Switzerland is home to many fine confectionary products. One crunchy—as opposed to creamy—treat comes from Kambly, a cookie company. Tucked in the small village of Trubschachen, the factory, like many in Switzerland, offers tours and programs for the public. We recently ventured there to make gingerbread houses.
When we arrived, the workspace was laid out with large trays and bowls of tools. Each cookie sheet has a laminated template covered by a sheet of baking paper. There were five in our group and two other families, for a total of twelve. Our head cookie chef was was Patricia Zimmerman, who demonstrated for us. We were each brought a sheet of rolled gingerbread. Using a series of heavy duty metal templates, we cut out base, roof, gables, a door and a chimney. There was a bit of extra dough so I also cut out some extra doodad decoration using the various shaped cookie cutters. There was also enough dough to sample! Nicely spiced and flavourful!
We placed the pieces on the tray, in their correct places of course, removed the template and put them in the oven. (I would love to have an oven like that in my kitchen!)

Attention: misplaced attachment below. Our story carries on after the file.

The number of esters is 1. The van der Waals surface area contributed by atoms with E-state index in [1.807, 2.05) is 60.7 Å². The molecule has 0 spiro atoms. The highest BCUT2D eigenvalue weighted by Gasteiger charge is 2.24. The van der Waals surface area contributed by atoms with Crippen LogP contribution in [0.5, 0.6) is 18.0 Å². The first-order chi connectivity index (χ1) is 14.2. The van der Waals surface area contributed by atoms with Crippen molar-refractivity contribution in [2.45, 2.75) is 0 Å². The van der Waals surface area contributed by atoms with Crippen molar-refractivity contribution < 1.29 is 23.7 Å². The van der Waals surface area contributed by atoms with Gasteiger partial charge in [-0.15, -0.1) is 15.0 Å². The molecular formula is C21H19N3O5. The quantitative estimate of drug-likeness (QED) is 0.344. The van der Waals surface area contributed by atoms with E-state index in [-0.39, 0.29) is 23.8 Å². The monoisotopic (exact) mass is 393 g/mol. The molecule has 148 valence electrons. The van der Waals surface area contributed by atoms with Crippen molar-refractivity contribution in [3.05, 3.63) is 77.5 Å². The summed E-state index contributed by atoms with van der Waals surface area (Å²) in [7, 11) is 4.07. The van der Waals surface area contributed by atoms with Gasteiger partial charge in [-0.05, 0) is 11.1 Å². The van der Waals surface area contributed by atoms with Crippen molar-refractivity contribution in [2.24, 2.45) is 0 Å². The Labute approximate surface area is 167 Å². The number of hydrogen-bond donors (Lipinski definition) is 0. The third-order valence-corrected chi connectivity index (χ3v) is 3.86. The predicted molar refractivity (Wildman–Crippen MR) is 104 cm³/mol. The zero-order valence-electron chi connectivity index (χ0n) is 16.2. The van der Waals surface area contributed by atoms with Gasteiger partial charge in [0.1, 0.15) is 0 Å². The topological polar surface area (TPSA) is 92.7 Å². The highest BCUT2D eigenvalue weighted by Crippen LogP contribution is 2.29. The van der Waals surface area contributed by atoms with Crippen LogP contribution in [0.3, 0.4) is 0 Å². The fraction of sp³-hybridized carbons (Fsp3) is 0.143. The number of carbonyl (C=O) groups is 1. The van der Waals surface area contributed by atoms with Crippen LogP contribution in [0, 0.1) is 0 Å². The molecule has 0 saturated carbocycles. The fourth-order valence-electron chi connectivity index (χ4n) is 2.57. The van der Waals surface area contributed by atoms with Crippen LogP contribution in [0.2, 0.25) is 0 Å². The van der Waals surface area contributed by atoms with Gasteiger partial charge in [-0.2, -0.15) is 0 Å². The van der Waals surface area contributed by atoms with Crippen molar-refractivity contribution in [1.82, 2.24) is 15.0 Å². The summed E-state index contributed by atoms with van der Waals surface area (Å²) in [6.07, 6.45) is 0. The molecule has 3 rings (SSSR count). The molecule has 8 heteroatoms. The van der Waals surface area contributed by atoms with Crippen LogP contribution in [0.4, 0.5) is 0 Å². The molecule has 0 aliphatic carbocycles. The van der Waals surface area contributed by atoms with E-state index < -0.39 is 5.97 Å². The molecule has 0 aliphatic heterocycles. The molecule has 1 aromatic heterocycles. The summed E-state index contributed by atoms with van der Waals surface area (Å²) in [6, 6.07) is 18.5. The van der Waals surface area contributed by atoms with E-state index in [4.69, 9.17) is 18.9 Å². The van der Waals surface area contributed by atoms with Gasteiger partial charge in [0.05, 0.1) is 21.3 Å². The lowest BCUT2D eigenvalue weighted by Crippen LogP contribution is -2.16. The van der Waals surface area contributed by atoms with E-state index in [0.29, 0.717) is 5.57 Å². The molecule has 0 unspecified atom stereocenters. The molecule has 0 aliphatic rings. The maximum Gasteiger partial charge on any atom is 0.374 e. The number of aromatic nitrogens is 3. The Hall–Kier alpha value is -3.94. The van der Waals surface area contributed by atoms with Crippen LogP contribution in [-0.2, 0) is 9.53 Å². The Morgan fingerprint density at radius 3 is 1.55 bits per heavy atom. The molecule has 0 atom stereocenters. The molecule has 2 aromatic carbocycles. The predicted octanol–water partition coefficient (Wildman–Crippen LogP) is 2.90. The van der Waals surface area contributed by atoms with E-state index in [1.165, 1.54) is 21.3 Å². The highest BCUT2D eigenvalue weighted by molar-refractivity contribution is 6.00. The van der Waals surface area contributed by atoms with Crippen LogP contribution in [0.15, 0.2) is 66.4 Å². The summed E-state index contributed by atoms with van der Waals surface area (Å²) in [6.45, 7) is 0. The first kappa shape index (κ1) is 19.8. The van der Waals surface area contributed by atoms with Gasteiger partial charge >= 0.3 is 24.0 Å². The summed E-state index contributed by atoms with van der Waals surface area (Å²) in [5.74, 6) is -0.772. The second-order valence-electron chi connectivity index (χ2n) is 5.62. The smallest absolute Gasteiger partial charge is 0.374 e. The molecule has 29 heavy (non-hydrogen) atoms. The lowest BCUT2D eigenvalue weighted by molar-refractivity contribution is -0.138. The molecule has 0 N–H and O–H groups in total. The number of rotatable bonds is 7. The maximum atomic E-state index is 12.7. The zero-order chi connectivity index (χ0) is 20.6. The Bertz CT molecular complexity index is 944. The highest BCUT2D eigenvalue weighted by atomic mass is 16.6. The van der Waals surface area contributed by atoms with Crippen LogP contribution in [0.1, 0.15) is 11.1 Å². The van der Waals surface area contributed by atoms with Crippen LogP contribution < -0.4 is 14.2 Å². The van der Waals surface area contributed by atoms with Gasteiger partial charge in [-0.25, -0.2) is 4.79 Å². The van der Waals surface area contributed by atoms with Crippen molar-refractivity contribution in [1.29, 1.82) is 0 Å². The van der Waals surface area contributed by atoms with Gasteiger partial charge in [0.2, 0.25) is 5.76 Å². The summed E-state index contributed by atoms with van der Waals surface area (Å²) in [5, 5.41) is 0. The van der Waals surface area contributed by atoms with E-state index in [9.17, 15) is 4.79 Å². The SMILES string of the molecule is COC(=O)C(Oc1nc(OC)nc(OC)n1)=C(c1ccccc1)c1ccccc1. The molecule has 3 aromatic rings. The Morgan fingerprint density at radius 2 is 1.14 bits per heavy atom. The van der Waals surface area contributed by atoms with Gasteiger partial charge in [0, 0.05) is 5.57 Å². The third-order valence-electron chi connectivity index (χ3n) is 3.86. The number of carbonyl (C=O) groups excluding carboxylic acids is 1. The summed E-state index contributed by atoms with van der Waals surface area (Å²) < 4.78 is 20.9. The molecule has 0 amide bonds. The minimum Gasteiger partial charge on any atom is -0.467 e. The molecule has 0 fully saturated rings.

While they baked, we worked on marzipan ornaments, Patricia demonstrating. Her hands fluidly produced perfectly round balls that were quickly assembled into a witch’s body and shoes. A fourth ball became her head, then she quickly acquired a crooked nose, complete with wart, and eyes. Needless to say, when it was our turn, we were a bit less skilled but nonetheless we all created something respectable. We branched out a bit beyond witches, with teddy bear (complete with bow tie), snowman, penguin, musicians, and an elf.
Patricia had obviously done this a few hundred times before. She would simply pluck, pluck at the marzipan to take a ball in each hand and Voila! produce a pair of eyeballs, then pluck, pluck again, fingers working while talking all the while and Voila!, a pair of perflectly matched pupils to pop on the eyes.
Armed with piping bags of delicious icing (we checked!), we commenced assembly. Piping icing onto the edges of the gables and section of roof took mere minutes; we then added the other roof piece. It created quite a stable structure – a credit no doubt to its Swiss design. We then set the house on the base and were ready to embellish.
Patricia demonstrated varoius techniques with icing, how to mount decoration etc and then let us at it. We had a selection of cake deco items—stars, snowflakes, knobby balls, Smarties to incorporate into the finished look.When finished, we each received a special clear plastic carrier for our houses (They’d obviously done this before!)
Our creative juices depleted, we explored the factory’s retail area. The shelves were stocked with large bags of cookies—samples right alongside so you could be extra sure that what you were buying was as delicious as it looked.